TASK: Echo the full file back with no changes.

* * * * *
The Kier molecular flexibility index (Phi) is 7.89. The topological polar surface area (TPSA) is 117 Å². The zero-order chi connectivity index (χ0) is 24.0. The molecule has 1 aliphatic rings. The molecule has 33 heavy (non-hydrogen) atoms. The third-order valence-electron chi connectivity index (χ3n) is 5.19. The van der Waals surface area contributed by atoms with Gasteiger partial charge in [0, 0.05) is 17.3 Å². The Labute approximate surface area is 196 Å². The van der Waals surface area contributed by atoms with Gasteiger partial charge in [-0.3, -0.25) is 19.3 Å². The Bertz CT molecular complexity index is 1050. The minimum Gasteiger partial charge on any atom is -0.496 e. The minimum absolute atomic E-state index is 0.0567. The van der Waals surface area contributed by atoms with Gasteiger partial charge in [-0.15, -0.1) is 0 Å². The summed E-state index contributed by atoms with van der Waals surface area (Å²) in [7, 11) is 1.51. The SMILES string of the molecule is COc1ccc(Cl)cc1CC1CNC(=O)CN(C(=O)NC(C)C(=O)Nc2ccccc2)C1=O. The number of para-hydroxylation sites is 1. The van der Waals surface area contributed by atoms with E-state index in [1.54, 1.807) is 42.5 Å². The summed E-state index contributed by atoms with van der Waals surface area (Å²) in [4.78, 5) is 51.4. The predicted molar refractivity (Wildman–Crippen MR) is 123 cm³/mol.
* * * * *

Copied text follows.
The Kier molecular flexibility index (Phi) is 7.89. The topological polar surface area (TPSA) is 117 Å². The zero-order chi connectivity index (χ0) is 24.0. The molecule has 1 aliphatic rings. The molecule has 33 heavy (non-hydrogen) atoms. The third-order valence-electron chi connectivity index (χ3n) is 5.19. The van der Waals surface area contributed by atoms with Gasteiger partial charge in [0, 0.05) is 17.3 Å². The Labute approximate surface area is 196 Å². The van der Waals surface area contributed by atoms with Gasteiger partial charge in [-0.3, -0.25) is 19.3 Å². The Bertz CT molecular complexity index is 1050. The minimum Gasteiger partial charge on any atom is -0.496 e. The minimum absolute atomic E-state index is 0.0567. The van der Waals surface area contributed by atoms with Gasteiger partial charge in [-0.15, -0.1) is 0 Å². The summed E-state index contributed by atoms with van der Waals surface area (Å²) in [7, 11) is 1.51. The SMILES string of the molecule is COc1ccc(Cl)cc1CC1CNC(=O)CN(C(=O)NC(C)C(=O)Nc2ccccc2)C1=O. The number of para-hydroxylation sites is 1. The van der Waals surface area contributed by atoms with E-state index in [1.54, 1.807) is 42.5 Å². The summed E-state index contributed by atoms with van der Waals surface area (Å²) in [4.78, 5) is 51.4. The predicted molar refractivity (Wildman–Crippen MR) is 123 cm³/mol.